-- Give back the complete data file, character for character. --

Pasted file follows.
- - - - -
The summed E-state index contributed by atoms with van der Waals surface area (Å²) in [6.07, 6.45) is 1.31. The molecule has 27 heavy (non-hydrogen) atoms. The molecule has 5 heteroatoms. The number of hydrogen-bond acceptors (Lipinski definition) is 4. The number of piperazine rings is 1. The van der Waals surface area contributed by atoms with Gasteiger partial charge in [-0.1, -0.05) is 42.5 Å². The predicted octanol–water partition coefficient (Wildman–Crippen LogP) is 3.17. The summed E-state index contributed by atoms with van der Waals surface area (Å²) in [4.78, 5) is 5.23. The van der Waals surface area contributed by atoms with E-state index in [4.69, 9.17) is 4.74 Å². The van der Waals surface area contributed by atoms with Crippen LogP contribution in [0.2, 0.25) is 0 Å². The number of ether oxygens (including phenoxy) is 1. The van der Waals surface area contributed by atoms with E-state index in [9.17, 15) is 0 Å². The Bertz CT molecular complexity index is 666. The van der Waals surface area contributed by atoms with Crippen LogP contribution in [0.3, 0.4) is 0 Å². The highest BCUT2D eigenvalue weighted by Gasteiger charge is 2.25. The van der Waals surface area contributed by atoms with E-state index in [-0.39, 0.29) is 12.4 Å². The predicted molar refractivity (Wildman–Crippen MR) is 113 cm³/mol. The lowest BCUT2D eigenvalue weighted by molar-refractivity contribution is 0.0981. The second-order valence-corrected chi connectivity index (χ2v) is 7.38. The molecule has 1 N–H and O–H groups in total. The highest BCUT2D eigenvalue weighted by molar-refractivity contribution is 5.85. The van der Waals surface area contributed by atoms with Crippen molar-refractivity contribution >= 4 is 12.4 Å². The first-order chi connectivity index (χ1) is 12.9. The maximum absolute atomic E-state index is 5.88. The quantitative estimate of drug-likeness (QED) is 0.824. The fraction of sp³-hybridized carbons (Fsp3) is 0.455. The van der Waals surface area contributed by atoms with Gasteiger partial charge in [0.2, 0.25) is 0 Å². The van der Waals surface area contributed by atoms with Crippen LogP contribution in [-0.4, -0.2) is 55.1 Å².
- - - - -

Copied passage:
The summed E-state index contributed by atoms with van der Waals surface area (Å²) in [6.07, 6.45) is 1.31. The molecule has 27 heavy (non-hydrogen) atoms. The molecule has 5 heteroatoms. The number of hydrogen-bond acceptors (Lipinski definition) is 4. The number of piperazine rings is 1. The van der Waals surface area contributed by atoms with Gasteiger partial charge in [-0.1, -0.05) is 42.5 Å². The predicted octanol–water partition coefficient (Wildman–Crippen LogP) is 3.17. The summed E-state index contributed by atoms with van der Waals surface area (Å²) in [4.78, 5) is 5.23. The van der Waals surface area contributed by atoms with E-state index in [4.69, 9.17) is 4.74 Å². The van der Waals surface area contributed by atoms with Crippen LogP contribution in [0.2, 0.25) is 0 Å². The number of ether oxygens (including phenoxy) is 1. The van der Waals surface area contributed by atoms with E-state index in [9.17, 15) is 0 Å². The Bertz CT molecular complexity index is 666. The van der Waals surface area contributed by atoms with Crippen LogP contribution in [0.3, 0.4) is 0 Å². The highest BCUT2D eigenvalue weighted by Gasteiger charge is 2.25. The van der Waals surface area contributed by atoms with E-state index in [-0.39, 0.29) is 12.4 Å². The predicted molar refractivity (Wildman–Crippen MR) is 113 cm³/mol. The lowest BCUT2D eigenvalue weighted by molar-refractivity contribution is 0.0981. The second-order valence-corrected chi connectivity index (χ2v) is 7.38. The molecule has 1 N–H and O–H groups in total. The highest BCUT2D eigenvalue weighted by molar-refractivity contribution is 5.85. The van der Waals surface area contributed by atoms with Crippen molar-refractivity contribution >= 4 is 12.4 Å². The first-order chi connectivity index (χ1) is 12.9. The maximum absolute atomic E-state index is 5.88. The quantitative estimate of drug-likeness (QED) is 0.824. The fraction of sp³-hybridized carbons (Fsp3) is 0.455. The van der Waals surface area contributed by atoms with Gasteiger partial charge in [0.2, 0.25) is 0 Å². The van der Waals surface area contributed by atoms with Crippen LogP contribution in [-0.4, -0.2) is 55.1 Å².